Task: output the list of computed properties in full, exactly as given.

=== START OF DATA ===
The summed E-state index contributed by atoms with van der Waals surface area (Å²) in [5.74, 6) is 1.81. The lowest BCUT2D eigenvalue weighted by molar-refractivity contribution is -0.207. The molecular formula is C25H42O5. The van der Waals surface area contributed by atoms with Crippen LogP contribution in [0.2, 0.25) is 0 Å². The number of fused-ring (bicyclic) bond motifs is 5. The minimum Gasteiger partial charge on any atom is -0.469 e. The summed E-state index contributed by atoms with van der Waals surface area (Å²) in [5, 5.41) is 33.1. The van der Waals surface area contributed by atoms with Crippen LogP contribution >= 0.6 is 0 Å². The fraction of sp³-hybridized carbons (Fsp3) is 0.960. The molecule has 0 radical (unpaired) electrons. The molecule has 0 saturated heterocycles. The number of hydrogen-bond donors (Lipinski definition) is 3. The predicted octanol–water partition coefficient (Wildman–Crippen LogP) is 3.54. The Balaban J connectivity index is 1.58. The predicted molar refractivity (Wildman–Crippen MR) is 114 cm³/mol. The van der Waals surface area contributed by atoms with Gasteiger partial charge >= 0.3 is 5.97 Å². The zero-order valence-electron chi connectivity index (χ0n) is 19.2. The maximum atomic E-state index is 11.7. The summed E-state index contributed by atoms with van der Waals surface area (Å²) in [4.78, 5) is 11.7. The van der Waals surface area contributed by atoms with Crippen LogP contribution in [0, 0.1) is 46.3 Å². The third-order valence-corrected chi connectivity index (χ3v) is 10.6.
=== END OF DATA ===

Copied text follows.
The summed E-state index contributed by atoms with van der Waals surface area (Å²) in [5.74, 6) is 1.81. The lowest BCUT2D eigenvalue weighted by molar-refractivity contribution is -0.207. The molecular formula is C25H42O5. The van der Waals surface area contributed by atoms with Crippen LogP contribution in [0.2, 0.25) is 0 Å². The number of fused-ring (bicyclic) bond motifs is 5. The minimum Gasteiger partial charge on any atom is -0.469 e. The summed E-state index contributed by atoms with van der Waals surface area (Å²) in [5, 5.41) is 33.1. The van der Waals surface area contributed by atoms with Crippen LogP contribution >= 0.6 is 0 Å². The fraction of sp³-hybridized carbons (Fsp3) is 0.960. The molecule has 0 radical (unpaired) electrons. The molecule has 0 saturated heterocycles. The number of hydrogen-bond donors (Lipinski definition) is 3. The predicted octanol–water partition coefficient (Wildman–Crippen LogP) is 3.54. The Balaban J connectivity index is 1.58. The predicted molar refractivity (Wildman–Crippen MR) is 114 cm³/mol. The van der Waals surface area contributed by atoms with Gasteiger partial charge >= 0.3 is 5.97 Å². The zero-order valence-electron chi connectivity index (χ0n) is 19.2. The maximum atomic E-state index is 11.7. The summed E-state index contributed by atoms with van der Waals surface area (Å²) in [4.78, 5) is 11.7. The van der Waals surface area contributed by atoms with Crippen LogP contribution in [0, 0.1) is 46.3 Å². The third-order valence-corrected chi connectivity index (χ3v) is 10.6.